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A Changing Spectrum of Colorectal Cancer Biology With Age

Implications for the Young Patient

Chouhan, Hanumant, M.D.1,2,3; Ferrandon, Sylvain, Ph.D.2; DeVecchio, Jennifer, B.A.2; Kalady, Matthew F., M.D.1,2,3; Church, James M., M.D.1,2

Diseases of the Colon & Rectum: January 2019 - Volume 62 - Issue 1 - p 21–26
doi: 10.1097/DCR.0000000000001188
Original Contributions: Colorectal Cancer
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BACKGROUND: The methylator pathway of colorectal carcinogenesis, characterized by CpG island hypermethylation and BRAF mutations, accounts for ≈25% of colorectal cancers. Because these cancers tend to be right sided and because DNA methylation in the right colon increases with age, we expect an increasing proportion of right-sided cancer over time. Conversely, we expect young patients (age <50 y) to have less methylated and fewer right-sided cancers

OBJECTIVE: The purpose of this study was to analyze the distribution and genetic traits of colorectal cancer from different age groups.

DESIGN: This was a retrospective cohort study.

SETTING: The study was conducted at a high-volume tertiary referral center.

PATIENTS: Patient samples included those from our colorectal cancer biobank of resected colorectal cancer specimens.

MAIN OUTCOME MEASURES: Tumor CpG island hypermethylation, microsatellite instability, and mutations in KRAS and BRAF oncogenes were analyzed in resected specimens and stratified by age and tumor location. Comparisons included age >50 or <50 years and decade of diagnosis (≤50, 51–60, 61–70, 71–80, and >81 y). Patients with IBD or hereditary syndromes were excluded.

RESULTS: A total of 497 colorectal cancers were analyzed (266 men and 231 women); 57 patients (11.5%) were ≤50 years of age. No young cancers (0/57) were hypermethylated compared with 97 (22%) of 440 cancers of patients aged >50 years (p < 0.001). An increasing percentage of tumors were CpG island phenotype high with each decade of age at diagnosis. No cancers in patients <50 years of age were microsatellite unstable compared with 91 (23.6%) of 346 for those >50 years of age. No young cancers contained a BRAF mutation compared with 46 (10.6%) of 434 in older cancers (p < 0.001). KRAS mutations were less common in young cancers compared with older cancers (13/57 (22.8%) vs 126/410 (30.7%); p < 0.01). Eleven (19.3%) of 57 young cancers were proximal compared with 228 (51.8%) of 440 (p < 0.001) older cancers.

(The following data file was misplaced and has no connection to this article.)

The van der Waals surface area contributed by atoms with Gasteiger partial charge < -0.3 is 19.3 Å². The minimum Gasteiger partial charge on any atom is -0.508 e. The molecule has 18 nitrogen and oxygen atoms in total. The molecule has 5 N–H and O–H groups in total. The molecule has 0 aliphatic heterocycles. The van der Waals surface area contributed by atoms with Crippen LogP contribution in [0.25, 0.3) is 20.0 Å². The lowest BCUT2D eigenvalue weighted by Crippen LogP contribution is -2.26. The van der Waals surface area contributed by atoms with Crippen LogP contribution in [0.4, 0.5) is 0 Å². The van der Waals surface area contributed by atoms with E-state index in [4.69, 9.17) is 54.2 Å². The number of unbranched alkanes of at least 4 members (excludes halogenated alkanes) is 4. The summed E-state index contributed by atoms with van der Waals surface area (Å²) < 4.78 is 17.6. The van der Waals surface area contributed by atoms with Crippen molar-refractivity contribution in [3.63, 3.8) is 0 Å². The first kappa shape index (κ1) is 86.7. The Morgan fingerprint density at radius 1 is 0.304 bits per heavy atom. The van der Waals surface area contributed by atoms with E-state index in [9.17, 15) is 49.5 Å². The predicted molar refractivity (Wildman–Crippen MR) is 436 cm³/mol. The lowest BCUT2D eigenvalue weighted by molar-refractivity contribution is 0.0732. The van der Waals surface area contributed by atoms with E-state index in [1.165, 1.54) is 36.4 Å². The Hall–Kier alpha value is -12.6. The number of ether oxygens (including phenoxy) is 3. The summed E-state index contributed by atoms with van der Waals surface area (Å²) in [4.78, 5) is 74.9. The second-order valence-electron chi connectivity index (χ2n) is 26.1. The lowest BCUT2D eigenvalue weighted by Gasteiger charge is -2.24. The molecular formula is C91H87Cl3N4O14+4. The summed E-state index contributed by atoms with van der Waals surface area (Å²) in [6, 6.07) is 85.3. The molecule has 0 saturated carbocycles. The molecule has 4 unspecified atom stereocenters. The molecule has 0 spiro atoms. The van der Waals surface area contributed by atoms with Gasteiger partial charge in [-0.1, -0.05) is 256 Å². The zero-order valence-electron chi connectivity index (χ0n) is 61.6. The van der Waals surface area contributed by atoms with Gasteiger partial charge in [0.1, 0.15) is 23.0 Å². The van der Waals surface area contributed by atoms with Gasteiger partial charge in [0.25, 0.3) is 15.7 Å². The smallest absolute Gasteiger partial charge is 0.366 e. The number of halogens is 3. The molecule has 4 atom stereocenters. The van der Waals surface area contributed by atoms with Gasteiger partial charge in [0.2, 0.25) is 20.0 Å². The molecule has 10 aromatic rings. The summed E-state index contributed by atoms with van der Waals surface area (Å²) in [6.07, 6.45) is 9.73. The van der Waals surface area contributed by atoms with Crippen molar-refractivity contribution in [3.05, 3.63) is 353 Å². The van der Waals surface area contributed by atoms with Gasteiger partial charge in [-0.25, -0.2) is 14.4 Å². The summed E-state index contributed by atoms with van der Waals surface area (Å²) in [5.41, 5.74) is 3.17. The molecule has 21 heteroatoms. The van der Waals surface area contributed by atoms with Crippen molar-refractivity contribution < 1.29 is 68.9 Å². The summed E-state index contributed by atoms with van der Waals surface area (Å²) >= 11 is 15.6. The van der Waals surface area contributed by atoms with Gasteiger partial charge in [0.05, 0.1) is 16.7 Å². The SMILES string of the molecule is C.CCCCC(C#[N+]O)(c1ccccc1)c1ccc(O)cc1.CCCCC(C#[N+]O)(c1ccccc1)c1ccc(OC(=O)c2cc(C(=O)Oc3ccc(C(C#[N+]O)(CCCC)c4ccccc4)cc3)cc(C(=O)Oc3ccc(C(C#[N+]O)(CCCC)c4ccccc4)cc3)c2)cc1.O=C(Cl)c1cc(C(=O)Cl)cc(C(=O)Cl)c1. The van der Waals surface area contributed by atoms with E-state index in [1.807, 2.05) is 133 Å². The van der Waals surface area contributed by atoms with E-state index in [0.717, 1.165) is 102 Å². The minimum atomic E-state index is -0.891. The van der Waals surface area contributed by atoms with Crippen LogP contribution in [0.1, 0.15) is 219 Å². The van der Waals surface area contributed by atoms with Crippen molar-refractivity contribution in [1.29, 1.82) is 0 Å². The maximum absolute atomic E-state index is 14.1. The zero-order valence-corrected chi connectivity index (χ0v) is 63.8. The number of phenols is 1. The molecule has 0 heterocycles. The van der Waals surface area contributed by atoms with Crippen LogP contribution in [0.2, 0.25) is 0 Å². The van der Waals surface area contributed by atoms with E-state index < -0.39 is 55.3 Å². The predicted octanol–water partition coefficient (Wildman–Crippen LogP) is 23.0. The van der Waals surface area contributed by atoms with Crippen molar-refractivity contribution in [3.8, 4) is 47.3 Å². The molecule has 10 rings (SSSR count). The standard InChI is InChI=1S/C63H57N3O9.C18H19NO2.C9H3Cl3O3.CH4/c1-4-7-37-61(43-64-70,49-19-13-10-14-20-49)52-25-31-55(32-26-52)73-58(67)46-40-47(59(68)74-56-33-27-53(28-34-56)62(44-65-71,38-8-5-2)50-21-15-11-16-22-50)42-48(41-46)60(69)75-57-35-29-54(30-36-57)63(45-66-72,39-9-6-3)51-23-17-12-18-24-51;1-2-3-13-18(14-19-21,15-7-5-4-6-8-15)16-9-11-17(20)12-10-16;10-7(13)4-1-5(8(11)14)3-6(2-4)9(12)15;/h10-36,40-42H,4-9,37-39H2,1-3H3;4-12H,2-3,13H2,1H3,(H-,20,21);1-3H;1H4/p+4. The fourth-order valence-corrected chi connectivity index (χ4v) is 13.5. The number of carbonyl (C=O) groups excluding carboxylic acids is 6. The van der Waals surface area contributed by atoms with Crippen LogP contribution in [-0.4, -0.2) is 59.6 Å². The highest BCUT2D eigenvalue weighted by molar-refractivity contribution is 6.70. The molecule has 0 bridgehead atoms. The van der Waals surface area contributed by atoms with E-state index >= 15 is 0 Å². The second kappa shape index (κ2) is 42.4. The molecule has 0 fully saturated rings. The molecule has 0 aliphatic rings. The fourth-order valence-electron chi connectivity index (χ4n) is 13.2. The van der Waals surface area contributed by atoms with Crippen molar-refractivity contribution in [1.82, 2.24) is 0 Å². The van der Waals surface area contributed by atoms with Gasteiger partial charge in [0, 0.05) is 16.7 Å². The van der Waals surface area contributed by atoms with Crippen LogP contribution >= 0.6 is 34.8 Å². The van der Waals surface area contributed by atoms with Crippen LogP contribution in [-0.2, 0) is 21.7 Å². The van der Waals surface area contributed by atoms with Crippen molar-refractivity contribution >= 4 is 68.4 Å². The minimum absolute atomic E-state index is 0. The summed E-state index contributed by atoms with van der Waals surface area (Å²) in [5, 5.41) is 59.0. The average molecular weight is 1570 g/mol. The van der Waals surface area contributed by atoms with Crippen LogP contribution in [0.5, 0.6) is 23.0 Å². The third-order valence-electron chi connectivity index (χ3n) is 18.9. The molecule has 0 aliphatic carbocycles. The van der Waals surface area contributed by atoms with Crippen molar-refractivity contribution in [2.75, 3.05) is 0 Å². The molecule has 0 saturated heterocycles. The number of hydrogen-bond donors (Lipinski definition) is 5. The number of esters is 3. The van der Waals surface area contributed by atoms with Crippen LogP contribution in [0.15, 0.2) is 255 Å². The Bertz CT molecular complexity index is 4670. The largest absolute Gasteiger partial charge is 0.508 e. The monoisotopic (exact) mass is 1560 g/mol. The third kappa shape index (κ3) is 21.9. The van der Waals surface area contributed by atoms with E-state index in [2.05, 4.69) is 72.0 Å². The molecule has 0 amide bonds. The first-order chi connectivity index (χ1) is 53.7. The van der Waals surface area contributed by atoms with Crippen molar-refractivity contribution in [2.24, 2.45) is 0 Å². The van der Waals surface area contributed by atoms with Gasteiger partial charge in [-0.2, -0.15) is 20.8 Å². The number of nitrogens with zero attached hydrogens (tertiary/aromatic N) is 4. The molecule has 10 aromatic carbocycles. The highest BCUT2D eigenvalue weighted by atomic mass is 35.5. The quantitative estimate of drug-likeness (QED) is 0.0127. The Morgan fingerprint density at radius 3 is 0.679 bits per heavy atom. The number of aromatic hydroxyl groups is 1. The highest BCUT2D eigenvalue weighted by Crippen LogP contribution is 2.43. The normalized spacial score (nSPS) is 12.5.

LIMITATIONS: This study was limited by its retrospective design.

CONCLUSIONS: The lack of CpG island methylator phenotype tumors in young patients is consistent with the dominant left-sided cancer distribution seen in the young and focuses efforts to understand and prevent cancer in this age group on causes of chromosomal instability. See Video Abstract at

1 Department of Colorectal Surgery, Cleveland Clinic, Cleveland, Ohio

2 Sanford R. Weiss, M.D., Center for Hereditary Colorectal Neoplasia, Digestive Disease and Surgery Institute, Cleveland Clinic, Cleveland, Ohio

3 Department of Stem Cell and Regenerative Medicine, Lerner Research Institute, Cleveland Clinic, Cleveland, Ohio

Funding/Support: None reported.

Financial Disclosure: None reported.

Podium presentation at the meeting of The American Society of Colon and Rectal Surgeons, Nashville, TN, May 19 to 23, 2018.

Correspondence: Hanumant Chouhan, M.D., Department of Colorectal Surgery, Cleveland Clinic, 9500 Euclid Ave, A30, Cleveland, OH 44195. E-mail:

© 2019 The American Society of Colon and Rectal Surgeons